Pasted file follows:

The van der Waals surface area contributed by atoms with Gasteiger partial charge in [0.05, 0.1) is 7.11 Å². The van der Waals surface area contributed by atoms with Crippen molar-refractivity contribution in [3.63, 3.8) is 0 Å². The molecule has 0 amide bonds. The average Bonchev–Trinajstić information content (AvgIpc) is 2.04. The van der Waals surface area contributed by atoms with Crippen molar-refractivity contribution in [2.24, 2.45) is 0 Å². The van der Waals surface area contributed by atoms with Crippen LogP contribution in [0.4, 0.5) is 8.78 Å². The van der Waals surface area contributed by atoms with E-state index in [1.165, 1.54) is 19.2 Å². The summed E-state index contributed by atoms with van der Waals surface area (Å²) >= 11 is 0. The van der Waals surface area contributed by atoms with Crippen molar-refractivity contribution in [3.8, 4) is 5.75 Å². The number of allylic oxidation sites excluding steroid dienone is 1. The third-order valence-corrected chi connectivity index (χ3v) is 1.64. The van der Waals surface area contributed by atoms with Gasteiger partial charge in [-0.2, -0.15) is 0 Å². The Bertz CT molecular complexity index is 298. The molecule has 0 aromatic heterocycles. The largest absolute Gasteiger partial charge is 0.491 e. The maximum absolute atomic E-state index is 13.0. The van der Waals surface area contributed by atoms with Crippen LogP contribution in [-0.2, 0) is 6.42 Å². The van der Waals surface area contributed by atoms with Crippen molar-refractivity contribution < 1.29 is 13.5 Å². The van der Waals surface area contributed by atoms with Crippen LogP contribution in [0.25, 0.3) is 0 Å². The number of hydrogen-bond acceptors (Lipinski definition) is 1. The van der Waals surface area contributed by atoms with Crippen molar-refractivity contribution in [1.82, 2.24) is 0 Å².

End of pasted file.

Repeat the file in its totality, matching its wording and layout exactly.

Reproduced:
The van der Waals surface area contributed by atoms with Gasteiger partial charge in [0.05, 0.1) is 7.11 Å². The van der Waals surface area contributed by atoms with Crippen molar-refractivity contribution in [3.63, 3.8) is 0 Å². The molecule has 0 amide bonds. The average Bonchev–Trinajstić information content (AvgIpc) is 2.04. The van der Waals surface area contributed by atoms with Crippen molar-refractivity contribution in [2.24, 2.45) is 0 Å². The van der Waals surface area contributed by atoms with Crippen LogP contribution in [0.4, 0.5) is 8.78 Å². The van der Waals surface area contributed by atoms with E-state index in [1.165, 1.54) is 19.2 Å². The summed E-state index contributed by atoms with van der Waals surface area (Å²) >= 11 is 0. The van der Waals surface area contributed by atoms with Crippen molar-refractivity contribution in [3.8, 4) is 5.75 Å². The number of allylic oxidation sites excluding steroid dienone is 1. The third-order valence-corrected chi connectivity index (χ3v) is 1.64. The van der Waals surface area contributed by atoms with Gasteiger partial charge in [-0.2, -0.15) is 0 Å². The Bertz CT molecular complexity index is 298. The molecule has 0 aromatic heterocycles. The largest absolute Gasteiger partial charge is 0.491 e. The maximum absolute atomic E-state index is 13.0. The van der Waals surface area contributed by atoms with Crippen LogP contribution in [-0.2, 0) is 6.42 Å². The van der Waals surface area contributed by atoms with Crippen molar-refractivity contribution < 1.29 is 13.5 Å². The van der Waals surface area contributed by atoms with Crippen LogP contribution in [0.25, 0.3) is 0 Å². The number of hydrogen-bond acceptors (Lipinski definition) is 1. The van der Waals surface area contributed by atoms with Crippen molar-refractivity contribution in [1.82, 2.24) is 0 Å².